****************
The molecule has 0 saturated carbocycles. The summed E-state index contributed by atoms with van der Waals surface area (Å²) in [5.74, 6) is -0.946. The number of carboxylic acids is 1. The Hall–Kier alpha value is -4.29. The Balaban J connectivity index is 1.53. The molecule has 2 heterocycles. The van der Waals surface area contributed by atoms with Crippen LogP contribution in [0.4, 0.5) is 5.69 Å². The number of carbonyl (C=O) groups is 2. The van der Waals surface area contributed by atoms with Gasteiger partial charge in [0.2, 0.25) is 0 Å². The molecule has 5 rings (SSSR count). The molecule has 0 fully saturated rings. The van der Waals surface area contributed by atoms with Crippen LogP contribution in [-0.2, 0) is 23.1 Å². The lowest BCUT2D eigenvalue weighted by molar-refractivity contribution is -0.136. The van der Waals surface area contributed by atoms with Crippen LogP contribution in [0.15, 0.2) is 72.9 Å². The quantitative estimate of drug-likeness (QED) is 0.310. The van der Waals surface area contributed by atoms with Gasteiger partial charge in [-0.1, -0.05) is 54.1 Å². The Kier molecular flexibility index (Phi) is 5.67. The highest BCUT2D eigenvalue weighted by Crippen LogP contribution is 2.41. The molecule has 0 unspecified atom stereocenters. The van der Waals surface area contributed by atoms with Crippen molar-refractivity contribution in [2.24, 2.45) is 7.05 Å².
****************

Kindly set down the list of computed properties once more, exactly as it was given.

The molecule has 0 saturated carbocycles. The summed E-state index contributed by atoms with van der Waals surface area (Å²) in [5.74, 6) is -0.946. The number of carboxylic acids is 1. The Hall–Kier alpha value is -4.29. The Balaban J connectivity index is 1.53. The molecule has 2 heterocycles. The van der Waals surface area contributed by atoms with Crippen LogP contribution in [0.4, 0.5) is 5.69 Å². The number of carbonyl (C=O) groups is 2. The van der Waals surface area contributed by atoms with Gasteiger partial charge in [0.2, 0.25) is 0 Å². The molecule has 5 rings (SSSR count). The molecule has 0 fully saturated rings. The van der Waals surface area contributed by atoms with Crippen LogP contribution in [-0.2, 0) is 23.1 Å². The lowest BCUT2D eigenvalue weighted by molar-refractivity contribution is -0.136. The van der Waals surface area contributed by atoms with Crippen LogP contribution in [0.15, 0.2) is 72.9 Å². The quantitative estimate of drug-likeness (QED) is 0.310. The van der Waals surface area contributed by atoms with Gasteiger partial charge in [-0.1, -0.05) is 54.1 Å². The Kier molecular flexibility index (Phi) is 5.67. The highest BCUT2D eigenvalue weighted by Crippen LogP contribution is 2.41. The molecule has 0 unspecified atom stereocenters. The van der Waals surface area contributed by atoms with Crippen molar-refractivity contribution in [2.24, 2.45) is 7.05 Å².